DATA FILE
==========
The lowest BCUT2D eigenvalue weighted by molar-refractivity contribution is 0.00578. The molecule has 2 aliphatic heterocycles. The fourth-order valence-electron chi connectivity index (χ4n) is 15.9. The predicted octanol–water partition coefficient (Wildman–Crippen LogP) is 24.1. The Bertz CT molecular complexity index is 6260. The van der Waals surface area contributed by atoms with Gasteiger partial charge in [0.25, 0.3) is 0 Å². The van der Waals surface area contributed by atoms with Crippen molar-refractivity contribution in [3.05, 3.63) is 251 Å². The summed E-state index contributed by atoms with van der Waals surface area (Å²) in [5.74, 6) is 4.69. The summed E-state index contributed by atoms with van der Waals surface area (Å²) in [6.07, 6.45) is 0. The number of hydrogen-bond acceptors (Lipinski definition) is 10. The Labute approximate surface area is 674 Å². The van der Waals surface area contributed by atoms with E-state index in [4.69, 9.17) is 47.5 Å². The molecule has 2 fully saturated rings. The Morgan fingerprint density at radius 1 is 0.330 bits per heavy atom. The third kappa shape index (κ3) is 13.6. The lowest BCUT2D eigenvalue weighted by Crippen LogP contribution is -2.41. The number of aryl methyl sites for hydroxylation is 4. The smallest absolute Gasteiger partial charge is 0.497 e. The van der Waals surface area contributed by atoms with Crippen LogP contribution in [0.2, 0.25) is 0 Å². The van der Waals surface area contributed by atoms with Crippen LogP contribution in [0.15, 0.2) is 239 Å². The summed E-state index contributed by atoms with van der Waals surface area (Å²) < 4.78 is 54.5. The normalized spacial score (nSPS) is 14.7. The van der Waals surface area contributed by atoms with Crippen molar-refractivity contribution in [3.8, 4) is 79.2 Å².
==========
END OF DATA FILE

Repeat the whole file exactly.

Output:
The lowest BCUT2D eigenvalue weighted by molar-refractivity contribution is 0.00578. The molecule has 2 aliphatic heterocycles. The fourth-order valence-electron chi connectivity index (χ4n) is 15.9. The predicted octanol–water partition coefficient (Wildman–Crippen LogP) is 24.1. The Bertz CT molecular complexity index is 6260. The van der Waals surface area contributed by atoms with Gasteiger partial charge in [0.25, 0.3) is 0 Å². The van der Waals surface area contributed by atoms with Crippen molar-refractivity contribution in [3.05, 3.63) is 251 Å². The summed E-state index contributed by atoms with van der Waals surface area (Å²) in [5.74, 6) is 4.69. The summed E-state index contributed by atoms with van der Waals surface area (Å²) in [6.07, 6.45) is 0. The number of hydrogen-bond acceptors (Lipinski definition) is 10. The Labute approximate surface area is 674 Å². The van der Waals surface area contributed by atoms with E-state index in [4.69, 9.17) is 47.5 Å². The molecule has 2 fully saturated rings. The Morgan fingerprint density at radius 1 is 0.330 bits per heavy atom. The third kappa shape index (κ3) is 13.6. The lowest BCUT2D eigenvalue weighted by Crippen LogP contribution is -2.41. The number of aryl methyl sites for hydroxylation is 4. The smallest absolute Gasteiger partial charge is 0.497 e. The van der Waals surface area contributed by atoms with Crippen LogP contribution in [0.2, 0.25) is 0 Å². The van der Waals surface area contributed by atoms with Crippen LogP contribution in [0.15, 0.2) is 239 Å². The summed E-state index contributed by atoms with van der Waals surface area (Å²) < 4.78 is 54.5. The normalized spacial score (nSPS) is 14.7. The van der Waals surface area contributed by atoms with Crippen molar-refractivity contribution in [3.8, 4) is 79.2 Å².